Online vs. Private music lessons

There is no right or wrong way to study music — in fact, for most music lovers out there, we would argue that deciding to take lessons in the first place is a step in the right direction. For those wondering about taking online or in-person music lessons for yourself or your child, we want to help.

Your Online Music Teacher

You can learn just about anything on the internet today — but the question is, can you learn it well? The jury is still out, especially when it comes to specialized skills such as learning a musical instrument.

More and more people are turning to video sharing sites such as YouTube for their music lessons. Search on the platform today and you can easily find introductory piano lessons with more than 17 million views, and guitar lessons that promise to have you strumming harmoniously in just 21 days. With large audiences and ambitious promises to boot, it’s difficult to not be attracted to online lessons.

But there are a couple of issues with free online learning. The first has to do with technique — a key element of learning to play an instrument. No matter how many comments you leave on a YouTube video, it is never going to be the same as having a trained instructor carefully observing your breathing patterns and hand techniques. While observing technique on a video will work fine for someone just starting out, improvement beyond the basics requires in-person attention.

While technical tips are customized to each music student, so too are entire lessons. Despite being the only person in the room when you complete a YouTube music lesson, the fact is that the lesson has not been created solely for you. By producing videos for many musicians, you risk holding back your personal growth.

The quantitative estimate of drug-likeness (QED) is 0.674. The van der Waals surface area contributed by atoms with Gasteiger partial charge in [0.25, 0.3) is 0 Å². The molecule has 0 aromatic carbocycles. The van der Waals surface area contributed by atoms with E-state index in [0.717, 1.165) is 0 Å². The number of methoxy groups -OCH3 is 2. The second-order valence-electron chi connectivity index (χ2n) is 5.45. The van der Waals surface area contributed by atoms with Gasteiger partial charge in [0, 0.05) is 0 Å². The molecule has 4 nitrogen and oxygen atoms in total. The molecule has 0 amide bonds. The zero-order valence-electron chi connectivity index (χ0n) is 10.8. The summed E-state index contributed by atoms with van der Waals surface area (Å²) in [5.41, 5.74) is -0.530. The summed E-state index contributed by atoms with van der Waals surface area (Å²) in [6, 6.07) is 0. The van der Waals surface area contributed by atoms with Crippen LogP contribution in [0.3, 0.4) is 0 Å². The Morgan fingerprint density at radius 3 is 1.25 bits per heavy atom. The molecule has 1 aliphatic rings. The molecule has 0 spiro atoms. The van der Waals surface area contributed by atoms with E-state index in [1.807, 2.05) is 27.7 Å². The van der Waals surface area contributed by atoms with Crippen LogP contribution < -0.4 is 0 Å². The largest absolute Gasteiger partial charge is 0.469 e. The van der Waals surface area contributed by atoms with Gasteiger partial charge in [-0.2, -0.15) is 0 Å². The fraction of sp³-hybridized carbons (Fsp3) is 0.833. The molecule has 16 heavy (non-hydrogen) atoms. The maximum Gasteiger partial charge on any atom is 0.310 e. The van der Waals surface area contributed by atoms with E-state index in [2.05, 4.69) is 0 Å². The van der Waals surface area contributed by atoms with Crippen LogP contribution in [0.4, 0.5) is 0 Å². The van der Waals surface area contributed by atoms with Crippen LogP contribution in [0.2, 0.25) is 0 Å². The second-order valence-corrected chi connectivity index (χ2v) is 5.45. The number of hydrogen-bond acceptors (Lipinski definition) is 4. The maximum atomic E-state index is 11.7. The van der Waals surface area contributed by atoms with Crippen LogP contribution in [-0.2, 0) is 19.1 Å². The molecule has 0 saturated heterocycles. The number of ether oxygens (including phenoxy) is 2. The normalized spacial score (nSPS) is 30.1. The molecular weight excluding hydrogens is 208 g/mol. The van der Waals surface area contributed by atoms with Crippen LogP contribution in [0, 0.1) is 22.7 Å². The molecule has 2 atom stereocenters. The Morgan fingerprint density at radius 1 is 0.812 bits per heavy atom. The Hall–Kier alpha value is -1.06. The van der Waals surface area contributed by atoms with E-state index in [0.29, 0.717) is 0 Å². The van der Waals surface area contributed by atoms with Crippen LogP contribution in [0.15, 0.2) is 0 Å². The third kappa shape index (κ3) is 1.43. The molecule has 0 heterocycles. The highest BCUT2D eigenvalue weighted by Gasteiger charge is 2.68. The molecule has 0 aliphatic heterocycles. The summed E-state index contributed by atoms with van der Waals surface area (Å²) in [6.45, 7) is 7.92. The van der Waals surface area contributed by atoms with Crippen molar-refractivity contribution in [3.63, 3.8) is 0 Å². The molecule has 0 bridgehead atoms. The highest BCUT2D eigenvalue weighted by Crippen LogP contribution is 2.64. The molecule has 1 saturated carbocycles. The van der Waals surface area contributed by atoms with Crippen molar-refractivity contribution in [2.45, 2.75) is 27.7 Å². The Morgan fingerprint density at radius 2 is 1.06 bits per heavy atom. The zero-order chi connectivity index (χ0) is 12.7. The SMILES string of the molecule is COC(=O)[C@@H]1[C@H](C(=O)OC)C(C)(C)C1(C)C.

There is no question of one area where online music lessons can trump private ones: price and convenience. With free, on-demand tutorial videos, you or your child can learn in the comfort of your home at anytime of day. For those who are shy about making mistakes as they start out, YouTube lessons offer the privacy of pressing stop and rewind on a video without fear of judgement.

Online Video Music Lessons

A compromise between online and in-person lessons is to have private lessons, online. Some music teachers offer lessons over Skype or Google+ Hangouts, and these are often less expensive than instruction held in their personal office. While it may seem like a good compromise, Skype music lessons are far from perfect. In addition to suffering from that same lack of in-person observation, Skype lessons also depend on high speed internet connections, and a quality webcam and built-in microphone. Without these, their effectiveness can quickly plummet.

Another challenge facing online lessons is the question of sheet music. Sheet music can be expensive and difficult to find, especially if you’re in a different city than your teacher. Plus Skype teachers cannot scribble notes on your sheet music over the computer, leaving all the crescendo reminders up to you.

So before you get too comfortable in front of your computer, let’s look at the value of in-person, private lessons.

The Best Option: Private Music Lessons

Private music lessons are an investment that will pay off over time. In addition to providing the solution to all of the computer-based challenges listed above, in-person lessons allow for a much more personalized musical experience. Whether that is providing immediate feedback on your playing, or being able to adapt a lesson to meet your personal strengths and weaknesses, face-to-face lessons mean faster and more effective learning.

If you’re just starting out and looking to pick up the basics, online lessons may fit your needs. But if you’re looking to really grow and improve your musical skills over time, you can’t beat the good old fashioned private music lesson.